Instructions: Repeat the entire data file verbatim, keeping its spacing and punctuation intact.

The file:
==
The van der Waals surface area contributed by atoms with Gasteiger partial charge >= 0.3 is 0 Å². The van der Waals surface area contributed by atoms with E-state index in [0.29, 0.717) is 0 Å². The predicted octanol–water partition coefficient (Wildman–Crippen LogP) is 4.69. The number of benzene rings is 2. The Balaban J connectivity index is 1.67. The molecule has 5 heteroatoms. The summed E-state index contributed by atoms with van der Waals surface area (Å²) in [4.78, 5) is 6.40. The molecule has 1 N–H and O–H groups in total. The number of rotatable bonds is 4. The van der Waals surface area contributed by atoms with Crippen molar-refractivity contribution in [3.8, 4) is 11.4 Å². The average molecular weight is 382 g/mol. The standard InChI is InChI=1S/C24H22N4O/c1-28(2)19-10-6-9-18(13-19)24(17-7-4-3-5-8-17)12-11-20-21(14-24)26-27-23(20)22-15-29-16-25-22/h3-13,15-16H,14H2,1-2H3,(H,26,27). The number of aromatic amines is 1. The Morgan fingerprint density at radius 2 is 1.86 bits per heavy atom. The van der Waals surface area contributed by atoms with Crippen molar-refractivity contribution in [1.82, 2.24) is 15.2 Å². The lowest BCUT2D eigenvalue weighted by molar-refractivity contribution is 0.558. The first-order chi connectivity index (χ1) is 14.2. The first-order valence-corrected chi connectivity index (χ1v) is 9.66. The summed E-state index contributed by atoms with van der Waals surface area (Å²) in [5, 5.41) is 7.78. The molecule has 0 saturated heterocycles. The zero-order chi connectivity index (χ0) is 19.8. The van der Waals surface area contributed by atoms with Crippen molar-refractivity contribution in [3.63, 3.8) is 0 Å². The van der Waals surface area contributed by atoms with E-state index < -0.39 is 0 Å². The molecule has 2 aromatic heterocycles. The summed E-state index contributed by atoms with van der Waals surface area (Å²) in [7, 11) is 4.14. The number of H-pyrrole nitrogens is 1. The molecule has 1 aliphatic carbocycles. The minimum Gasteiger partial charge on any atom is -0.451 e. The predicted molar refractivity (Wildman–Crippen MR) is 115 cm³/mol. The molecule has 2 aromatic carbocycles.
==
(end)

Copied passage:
The van der Waals surface area contributed by atoms with Gasteiger partial charge >= 0.3 is 0 Å². The van der Waals surface area contributed by atoms with E-state index in [0.29, 0.717) is 0 Å². The predicted octanol–water partition coefficient (Wildman–Crippen LogP) is 4.69. The number of benzene rings is 2. The Balaban J connectivity index is 1.67. The molecule has 5 heteroatoms. The summed E-state index contributed by atoms with van der Waals surface area (Å²) in [4.78, 5) is 6.40. The molecule has 1 N–H and O–H groups in total. The number of rotatable bonds is 4. The van der Waals surface area contributed by atoms with Crippen molar-refractivity contribution in [3.8, 4) is 11.4 Å². The average molecular weight is 382 g/mol. The standard InChI is InChI=1S/C24H22N4O/c1-28(2)19-10-6-9-18(13-19)24(17-7-4-3-5-8-17)12-11-20-21(14-24)26-27-23(20)22-15-29-16-25-22/h3-13,15-16H,14H2,1-2H3,(H,26,27). The number of aromatic amines is 1. The Morgan fingerprint density at radius 2 is 1.86 bits per heavy atom. The van der Waals surface area contributed by atoms with Crippen molar-refractivity contribution in [1.82, 2.24) is 15.2 Å². The lowest BCUT2D eigenvalue weighted by molar-refractivity contribution is 0.558. The first-order chi connectivity index (χ1) is 14.2. The first-order valence-corrected chi connectivity index (χ1v) is 9.66. The summed E-state index contributed by atoms with van der Waals surface area (Å²) in [5, 5.41) is 7.78. The molecule has 0 saturated heterocycles. The zero-order chi connectivity index (χ0) is 19.8. The van der Waals surface area contributed by atoms with Crippen molar-refractivity contribution in [3.63, 3.8) is 0 Å². The van der Waals surface area contributed by atoms with E-state index < -0.39 is 0 Å². The molecule has 2 aromatic heterocycles. The summed E-state index contributed by atoms with van der Waals surface area (Å²) in [7, 11) is 4.14. The number of H-pyrrole nitrogens is 1. The molecule has 1 aliphatic carbocycles. The minimum Gasteiger partial charge on any atom is -0.451 e. The predicted molar refractivity (Wildman–Crippen MR) is 115 cm³/mol. The molecule has 2 aromatic carbocycles.